The aim of a Web Application Firewall (WAF), is to ensure that your web application is kept safe even if there are coding mistakes in it or in any of the underlying systems or frameworks it runs on top of.
A WAF, given the correct setup of rules, could for example protect your web application against unknown threats, so called Zero Days. One example is the Command Injection exploit that was released for Apache Struts which allowed an attacker to simply modify the Content-Type header, in order to gain direct access to the server, which would have allowed the user to steal data and move further into the network. By utilizing a WAF, customers were able to protect themselves against the attack even before a patch was available. This was possible because the intelligence built into it could recognize that a Command Injection was attempted and thus block it.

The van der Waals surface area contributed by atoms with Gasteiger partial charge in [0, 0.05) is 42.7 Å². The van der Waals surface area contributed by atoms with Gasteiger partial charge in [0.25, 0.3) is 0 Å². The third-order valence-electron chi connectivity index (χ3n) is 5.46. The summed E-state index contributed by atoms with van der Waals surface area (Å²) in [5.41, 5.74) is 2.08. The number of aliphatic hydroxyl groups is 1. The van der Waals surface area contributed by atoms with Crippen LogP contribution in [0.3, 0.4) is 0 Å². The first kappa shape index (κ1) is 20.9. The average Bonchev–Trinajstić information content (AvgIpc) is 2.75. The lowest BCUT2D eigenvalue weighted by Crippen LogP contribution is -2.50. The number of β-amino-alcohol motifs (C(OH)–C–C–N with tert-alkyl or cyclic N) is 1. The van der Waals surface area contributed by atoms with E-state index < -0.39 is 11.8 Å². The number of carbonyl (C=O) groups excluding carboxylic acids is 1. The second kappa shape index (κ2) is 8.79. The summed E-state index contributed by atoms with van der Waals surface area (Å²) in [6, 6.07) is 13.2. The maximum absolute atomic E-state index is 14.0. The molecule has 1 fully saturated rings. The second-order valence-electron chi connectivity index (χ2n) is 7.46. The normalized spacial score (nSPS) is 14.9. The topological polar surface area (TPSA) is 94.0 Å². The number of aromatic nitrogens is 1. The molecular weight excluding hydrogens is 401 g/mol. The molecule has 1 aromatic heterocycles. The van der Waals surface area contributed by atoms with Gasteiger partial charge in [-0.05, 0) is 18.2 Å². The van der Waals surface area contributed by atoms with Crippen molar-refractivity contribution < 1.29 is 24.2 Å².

In another layer, you would have your Web Server which your web application runs on top of. Vulnerabilities occurs on it from time to time, and sometimes they will not get patched. One example is CVE-2017-7269 which had a known exploit available, but Microsoft said they wouldn’t patch. In this case, a WAF would be able to assist you.
As you can see, it’s not only your own web application that is a target here, it’s your entire environment. So, even though there is never a silver bullet when it comes to IT-Security, you should always work to keep your code as well-written as possible to avoid potential breaches. Moreover, a WAF is one of the most important aspects when it comes to your ability to defend your web application against data breaches.
-Let’s Be Careful Out There (Hill Street Blues)
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